The end of a prominent technology blog presents a cautionary tale for publishers. Plus: an equation built to maximize opportunities.
Monday night, a familiar figure in the technology blogging community suddenly turned away and vanished out of sight. Gigaom, founded in 2006 to cover the technology boom in Silicon Valley and beyond, abruptly announced it would stop publishing and shut down.
“Gigaom recently became unable to pay its creditors in full at this time. As a result, the company is working with its creditors that have rights to all of the company’s assets as their collateral. All operations have ceased,” a note signed by Gigaom‘s management states.
It was a shocking turn of events for readers and industry pros alike, especially given the perceived success of the company’s event and research efforts, along with a dedicated following that stretched to 6.4 million readers monthly, according to metrics reported by the New York Times.
“I think there was a sense that we were not reaching research targets, but those targets were quite aggressive,” Gigaom senior writer Mathew Ingram, told DigiDay senior editor Lucia Moses. “Investors started questioning its potential for growth or more of a return than we were able to produce.”
The company’s sudden collapse is a cautionary tale for any organization looking to step into the cutthroat publishing realm, whether it’s online or print. Sometimes, no matter how good your reporting is, how well attended your events are, and how thorough your research is, it’s the interests of those in charge of the checkbook that take top priority.
Gigaom’s sudden closure also leaves its upcoming event, “Gigaom Structure Data,” up in the air. Senior writer Derrick Harris said “there is a slim possibility” the event will still happen, but there has been no definite confirmation either way.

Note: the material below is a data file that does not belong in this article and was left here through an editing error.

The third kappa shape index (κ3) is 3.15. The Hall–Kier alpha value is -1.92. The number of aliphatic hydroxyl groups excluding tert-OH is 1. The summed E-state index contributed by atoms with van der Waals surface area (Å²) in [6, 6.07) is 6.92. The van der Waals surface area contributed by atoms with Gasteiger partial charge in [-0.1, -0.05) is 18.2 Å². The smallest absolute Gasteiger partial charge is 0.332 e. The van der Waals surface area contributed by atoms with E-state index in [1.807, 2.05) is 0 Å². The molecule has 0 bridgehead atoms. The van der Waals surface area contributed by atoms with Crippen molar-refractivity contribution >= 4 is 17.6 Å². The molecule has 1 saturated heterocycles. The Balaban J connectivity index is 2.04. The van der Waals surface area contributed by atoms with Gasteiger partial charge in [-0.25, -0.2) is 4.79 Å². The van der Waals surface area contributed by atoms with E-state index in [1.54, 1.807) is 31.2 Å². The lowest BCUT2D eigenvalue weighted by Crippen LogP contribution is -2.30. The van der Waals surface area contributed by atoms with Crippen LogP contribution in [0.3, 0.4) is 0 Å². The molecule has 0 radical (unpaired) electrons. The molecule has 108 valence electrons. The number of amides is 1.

Equation of the Day
Association marketers, it’s time to break out your calculators. Community management pro Colleen Dilenschneider has a “data-informed equation for how much money organizations should be spending in order to maximize opportunities for financial success.” And her analysis of what it takes to get a greater audience goes far beyond the simple formula above, so go read her full blog post here.
Other Good Reads
The Pareto Principle states that 80 percent of results come from approximately 20 percent of customers, and Donna Kastner, vice president at Velvet Chainsaw Consulting, applies that same principle to events and meetings in a new blog post.
How often are you sharing your association’s content? New business and marketing executive Kayley Sugars underscores the importance of being a mouthpiece for your organization.
Not seeing donations from younger members? Then finetune your millennial donor pitch with The Millennial Donor Playbook, a collaboration between Network for Good and Third Plateau Strategies Chief Engagement Officer Kari Saratovsky.